Wednesday, 16 October 2019
Medical and Midwife Indemnity Legislation Amendment Bill 2019; Second Reading
I rise to support the Medical and Midwife Indemnity Legislation Amendment Bill 2019 and the amendment moved by the shadow health minister. This issue did have its start in the major market failure that occurred in 2002 and which impacted midwifery indemnity insurance. Since then, various reviews have determined a way forward. I note the involvement of stakeholders like the College of Midwives, the Australian Nursing and Midwifery Federation and the Australian Medical Association, who are all supporting the fact that there is now action on this issue. I thank them for engaging in the process; I know it has been a long one.
There are two unresolved issues in the midwifery indemnity insurance area. They both have an impact on midwives and, therefore, on women who seek to had a midwife at their birth and in particular at a homebirth. In my electorate of Macquarie a significant number of families choose to have a homebirth. That is their preferred option. The first unresolved issue is the lack of indemnity insurance for midwives who are doing homebirths. Midwives delivered both of my children. I didn't choose to have a homebirth, but we need to respect the right of women who want to go down that path and ensure that they have the support they need to do that, and that means having access to midwives. When midwives can't access insurance, the process becomes harder and riskier. That may well happen if the current exemption expires and there is no further action on it.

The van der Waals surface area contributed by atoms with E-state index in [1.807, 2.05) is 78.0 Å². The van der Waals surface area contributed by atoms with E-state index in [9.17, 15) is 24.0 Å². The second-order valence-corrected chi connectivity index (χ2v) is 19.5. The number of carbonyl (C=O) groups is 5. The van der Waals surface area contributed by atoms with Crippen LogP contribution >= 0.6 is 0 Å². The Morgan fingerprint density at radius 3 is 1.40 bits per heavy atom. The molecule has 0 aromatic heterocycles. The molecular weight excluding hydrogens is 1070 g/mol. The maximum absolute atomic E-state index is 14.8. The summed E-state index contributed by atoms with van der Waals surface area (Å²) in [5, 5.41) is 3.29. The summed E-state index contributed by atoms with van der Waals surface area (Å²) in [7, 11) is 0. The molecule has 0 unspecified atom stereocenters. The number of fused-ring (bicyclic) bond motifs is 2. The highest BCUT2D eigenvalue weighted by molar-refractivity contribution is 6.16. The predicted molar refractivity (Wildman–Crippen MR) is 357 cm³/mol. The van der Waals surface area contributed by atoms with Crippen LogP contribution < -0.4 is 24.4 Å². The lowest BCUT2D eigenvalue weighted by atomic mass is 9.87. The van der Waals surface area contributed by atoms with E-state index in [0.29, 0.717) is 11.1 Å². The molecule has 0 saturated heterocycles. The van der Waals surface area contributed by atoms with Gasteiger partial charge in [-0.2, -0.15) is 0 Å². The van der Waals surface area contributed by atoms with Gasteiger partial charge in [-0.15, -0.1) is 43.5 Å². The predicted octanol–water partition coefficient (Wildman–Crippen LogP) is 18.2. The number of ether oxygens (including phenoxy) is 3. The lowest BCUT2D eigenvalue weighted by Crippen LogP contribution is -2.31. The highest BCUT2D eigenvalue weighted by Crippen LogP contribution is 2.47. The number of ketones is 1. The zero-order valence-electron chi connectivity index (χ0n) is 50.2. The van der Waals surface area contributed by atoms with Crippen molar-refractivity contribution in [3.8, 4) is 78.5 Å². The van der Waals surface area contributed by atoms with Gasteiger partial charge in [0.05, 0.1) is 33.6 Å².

In Australia about 0.3 per cent of births are planned homebirths. That compares with two or three per cent in Britain, up to five per cent in New Zealand and around 13 per cent in the Netherlands. That shows that, where there is support, there are women who choose this option—women like Aimee Sing, a consumer advocate with Homebirth Access Sydney and a part of the Blue Mountains homebirth community. She is a fierce advocate for this matter. She is keen to see any barriers to women choosing a homebirth—if that is their preference—come down.
I also note that there have been calls recently from midwives and homebirthing groups for a Medicare rebate to be applied to homebirths. The minister has advised that the Medicare Benefits Schedule Review Taskforce will submit its findings on that matter before the end of the year. I look forward to that.
I also note that this bill doesn't provide for any choice of insurer for midwifery cover. There is a monopoly; there is just one provider. Again, we are really limiting the choices for midwives. My concern with that is that it flows through to the choices that women have. They need to make decisions that are in their best interests, their family's best interests and their unborn child's best interests.
I urge the government to address those issues. This really is about women having the ability to make choices about where and with whom they give birth. It's a very individual decision. What determines that decision shouldn't be insurance considerations.